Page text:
• The Islamic State beheaded an 82-year-old scholar and archaeologist – Khaled al-Asaad, the head of antiquities at the Syrian historic site of Palmyra – after he refused to lead them to the whereabouts of protected artifacts.
  • The weapon killing the most Syrians is the government’s hideous and indiscriminate barrel bomb. An airstrike on a market in Douma killed about 100 people – one of the bloodiest single incidents in a horrifically bloody war.
  • Defeating the Islamic State is taking precedence over ousting Assad.
  • The Islamic State overran an Iraqi military base in Fallujah.
  • There is credible evidence that the group used mustard gas in an unspecified attack on Kurdish forces. It could have obtained the chemical agent from Syria.
  • An American fighting for the Islamic State detonated himself in the Iraqi city of Baiji – he is the third known American suicide bomber for the group.
  • How does the Islamic State appeal to teenagers like the three girls who abandoned London for the terror group?
  • Spiegel profiles a Dutch teenager who spends his time mapping the Islamic State.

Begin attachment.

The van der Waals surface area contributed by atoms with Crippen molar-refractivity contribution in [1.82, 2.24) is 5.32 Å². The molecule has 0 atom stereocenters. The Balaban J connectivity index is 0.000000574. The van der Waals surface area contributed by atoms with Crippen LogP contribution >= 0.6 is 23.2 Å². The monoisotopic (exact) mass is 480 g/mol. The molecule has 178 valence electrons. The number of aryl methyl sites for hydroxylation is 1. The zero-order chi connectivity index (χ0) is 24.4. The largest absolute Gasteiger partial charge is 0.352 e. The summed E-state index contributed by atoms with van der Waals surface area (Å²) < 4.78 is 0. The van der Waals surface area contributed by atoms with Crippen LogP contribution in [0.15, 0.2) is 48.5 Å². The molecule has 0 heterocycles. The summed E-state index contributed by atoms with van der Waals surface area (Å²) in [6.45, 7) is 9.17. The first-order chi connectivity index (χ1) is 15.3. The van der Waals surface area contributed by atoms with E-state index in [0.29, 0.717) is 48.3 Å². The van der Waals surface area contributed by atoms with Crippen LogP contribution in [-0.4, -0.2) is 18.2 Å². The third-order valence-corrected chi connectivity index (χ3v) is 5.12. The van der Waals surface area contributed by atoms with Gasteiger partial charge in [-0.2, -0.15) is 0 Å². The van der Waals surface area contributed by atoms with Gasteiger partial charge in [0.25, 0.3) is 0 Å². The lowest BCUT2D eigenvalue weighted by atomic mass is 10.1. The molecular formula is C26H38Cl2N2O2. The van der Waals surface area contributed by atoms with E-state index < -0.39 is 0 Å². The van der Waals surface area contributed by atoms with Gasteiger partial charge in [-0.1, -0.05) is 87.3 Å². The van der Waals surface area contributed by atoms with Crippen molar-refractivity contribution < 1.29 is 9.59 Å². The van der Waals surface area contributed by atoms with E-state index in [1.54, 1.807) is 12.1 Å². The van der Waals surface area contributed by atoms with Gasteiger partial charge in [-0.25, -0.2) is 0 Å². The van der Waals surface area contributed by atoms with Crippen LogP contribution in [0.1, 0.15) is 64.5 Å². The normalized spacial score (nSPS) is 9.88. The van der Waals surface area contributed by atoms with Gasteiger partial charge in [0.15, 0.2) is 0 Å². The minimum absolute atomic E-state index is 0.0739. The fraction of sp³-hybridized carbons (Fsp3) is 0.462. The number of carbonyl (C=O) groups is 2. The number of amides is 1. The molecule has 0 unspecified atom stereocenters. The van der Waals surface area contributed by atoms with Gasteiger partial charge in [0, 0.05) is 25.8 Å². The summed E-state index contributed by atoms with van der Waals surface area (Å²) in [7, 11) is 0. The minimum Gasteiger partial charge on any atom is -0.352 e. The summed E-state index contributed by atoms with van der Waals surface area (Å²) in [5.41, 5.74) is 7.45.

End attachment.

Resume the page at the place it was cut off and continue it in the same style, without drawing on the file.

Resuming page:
• Will McCants breaks down how the Islamic State upped the ante on Al Qaeda,outdoing them in terror.
  • Britain and Iran will reopen their embassies.
  • The Wall Street Journal is hitting back at Iranian state media accusations that the paper and veteran correspondent Farnaz Fassihi acted as go-betweens for the US and the Green Movement in 2009.
  • The audio cassette tapes salvaged from a Kandahar compound vacated by Bin Laden back in 2001 include extensive sermons, speeches and recordings of battles.
  • Al Qaeda’s emir Ayman al-Zawahiri has offered bayat (allegiance) to the new Taliban leader Mullah Akhtar Mohammed Mansour, preserving the longstanding relationship between the two groups.
  • Former warlord and current Afghan VP Abdul Rashid Dostum raised his own private collection of militias to fight the Taliban offensive in the north this summer after failing to convince the National Security Council to act.
  • A probe shows that Camp Belambai where Army Staff Sgt. Robert Bales served prior to murdering 16 Afghan civilians had a lax atmosphere and “low standards of personal conduct and discipline.”